And now, in the same year, Adobe is dropping support for PANTONE colors? This is another industry standard relied on for years. It's as if Adobe executives suddenly have no regard for customers who have put them in those highly paid positions.
Maybe the drop of PANTONE colours is not related to this. Pantone is a company making money from ink that they sold to industrial printers. That business broke away with the arrival of digital printing. So, what does a company do when it's business breaks away? It looks for new business opportunities. So, Pantone sells a product, of inferior quality according to some specialists, that does what the PANTONE colour codes did for free* in the Adobe products. I'm certain that Adobe would have wanted to continue the licensing deal with Adobe, for part of their monthly revenue. And I'm convinced that the part asked was higher than what Adobe was prepared to pay.
*I'm convinced that Pantone granted a licence for free as long as the printers paid for the ink.
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As long as you don't use Type 1 fonts you will be ok. OpenType PS are not Type 1. But try to use OpenType even though TT are ok as well...for the moment.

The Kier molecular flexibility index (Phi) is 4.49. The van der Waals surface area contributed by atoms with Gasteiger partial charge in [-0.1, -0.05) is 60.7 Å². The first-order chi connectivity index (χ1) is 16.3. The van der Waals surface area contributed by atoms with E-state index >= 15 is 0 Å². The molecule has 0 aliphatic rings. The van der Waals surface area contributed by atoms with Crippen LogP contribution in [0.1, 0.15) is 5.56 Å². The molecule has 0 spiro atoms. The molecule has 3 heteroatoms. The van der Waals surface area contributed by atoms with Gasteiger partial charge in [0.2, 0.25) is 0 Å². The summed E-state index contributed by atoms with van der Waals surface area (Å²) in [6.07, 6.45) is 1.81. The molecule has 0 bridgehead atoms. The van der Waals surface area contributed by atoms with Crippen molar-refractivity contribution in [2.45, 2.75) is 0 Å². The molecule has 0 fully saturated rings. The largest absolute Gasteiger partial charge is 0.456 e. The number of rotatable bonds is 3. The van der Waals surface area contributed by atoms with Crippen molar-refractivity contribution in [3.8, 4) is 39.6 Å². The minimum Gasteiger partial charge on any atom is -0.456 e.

Thank you 🙂
I'm in the same place as you although I think some of my files go back longer. Hopefully, going slowly, this will all work out!
Adobe will continue to support OpenType TT and OpenType PS fonts. Technically, the two formats are OpenType TTF and OpenType CFF. See this link for more details https://community.adobe.com/t5/adobe-fonts-discussions/opentype-ps-fonts-are-identified-as-type-1-fo....
Non-OpenType TrueType fonts will still be supported by Adobe. OpenType TT includes extensions to the TrueType font format and both formats are currently supported by Adobe.
The Adobe legacy Type 1 font format is the one that is being deprecated. In the font menu, these will normally appear with a red 'a' as the Type icon. Here is the link to the announcement: https://helpx.adobe.com/fonts/kb/postscript-type-1-fonts-end-of-support.html.
I hope this answers your questions. Thank you for your continued support of Adobe and our products.
Thank you so much, this was really helpful, i'm really greateful.
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I hope someone can help clarify for me:
(4) Even with the deprecation of Type 1 font support in [...] FrameMaker in January 2023, you will still be able to place EPS and PDF content with embedded Type 1 fonts into these application documents and subsequently be able to display, print, and export PDF content from same.
(6) The announcement applies strictly to new releases beginning in January 2023. It does not affect support for Type 1 fonts in earlier releases. Thus, you can continue to use Type 1 fonts for editing legacy documents after January 2023. [...]
So, if I have and use FrameMaker 2019, and I use Type 1 fonts such as Helvetica,
a) will old documents with Type 1 fonts in Frame continue to function, as "legacy", and
b) if I create new documents, but in Frame 2019, will they also continue to function because it's not a new release, it's good ol' Frame 2019?
Hope this makes sense - having a hard time finding an answer to which part applies to my situation.
Thanks for any assitance you can offer!